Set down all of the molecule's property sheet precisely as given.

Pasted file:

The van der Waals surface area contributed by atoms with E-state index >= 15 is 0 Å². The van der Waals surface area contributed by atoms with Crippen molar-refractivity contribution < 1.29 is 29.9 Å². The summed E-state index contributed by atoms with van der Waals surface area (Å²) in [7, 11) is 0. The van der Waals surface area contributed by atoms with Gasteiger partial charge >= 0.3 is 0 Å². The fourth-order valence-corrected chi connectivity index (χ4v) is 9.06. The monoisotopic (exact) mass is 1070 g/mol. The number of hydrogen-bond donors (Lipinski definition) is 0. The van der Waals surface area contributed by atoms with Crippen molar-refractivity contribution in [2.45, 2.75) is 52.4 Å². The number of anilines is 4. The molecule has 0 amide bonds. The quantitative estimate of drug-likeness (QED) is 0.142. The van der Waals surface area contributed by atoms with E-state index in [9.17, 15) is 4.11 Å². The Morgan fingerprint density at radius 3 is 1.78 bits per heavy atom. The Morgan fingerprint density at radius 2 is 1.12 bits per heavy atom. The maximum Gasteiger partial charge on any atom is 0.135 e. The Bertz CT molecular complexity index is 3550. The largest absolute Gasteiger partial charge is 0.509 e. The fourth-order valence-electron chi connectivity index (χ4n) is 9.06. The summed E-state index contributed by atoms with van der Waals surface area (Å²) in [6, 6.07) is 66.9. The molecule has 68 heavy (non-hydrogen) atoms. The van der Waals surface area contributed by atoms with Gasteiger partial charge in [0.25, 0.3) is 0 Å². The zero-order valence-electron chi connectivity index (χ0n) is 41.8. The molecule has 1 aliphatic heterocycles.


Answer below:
The van der Waals surface area contributed by atoms with E-state index >= 15 is 0 Å². The van der Waals surface area contributed by atoms with Crippen molar-refractivity contribution < 1.29 is 29.9 Å². The summed E-state index contributed by atoms with van der Waals surface area (Å²) in [7, 11) is 0. The van der Waals surface area contributed by atoms with Gasteiger partial charge >= 0.3 is 0 Å². The fourth-order valence-corrected chi connectivity index (χ4v) is 9.06. The monoisotopic (exact) mass is 1070 g/mol. The number of hydrogen-bond donors (Lipinski definition) is 0. The van der Waals surface area contributed by atoms with Crippen molar-refractivity contribution in [2.45, 2.75) is 52.4 Å². The number of anilines is 4. The molecule has 0 amide bonds. The quantitative estimate of drug-likeness (QED) is 0.142. The van der Waals surface area contributed by atoms with E-state index in [9.17, 15) is 4.11 Å². The Morgan fingerprint density at radius 3 is 1.78 bits per heavy atom. The Morgan fingerprint density at radius 2 is 1.12 bits per heavy atom. The maximum Gasteiger partial charge on any atom is 0.135 e. The Bertz CT molecular complexity index is 3550. The largest absolute Gasteiger partial charge is 0.509 e. The fourth-order valence-electron chi connectivity index (χ4n) is 9.06. The summed E-state index contributed by atoms with van der Waals surface area (Å²) in [6, 6.07) is 66.9. The molecule has 68 heavy (non-hydrogen) atoms. The van der Waals surface area contributed by atoms with Gasteiger partial charge in [0.25, 0.3) is 0 Å². The zero-order valence-electron chi connectivity index (χ0n) is 41.8. The molecule has 1 aliphatic heterocycles.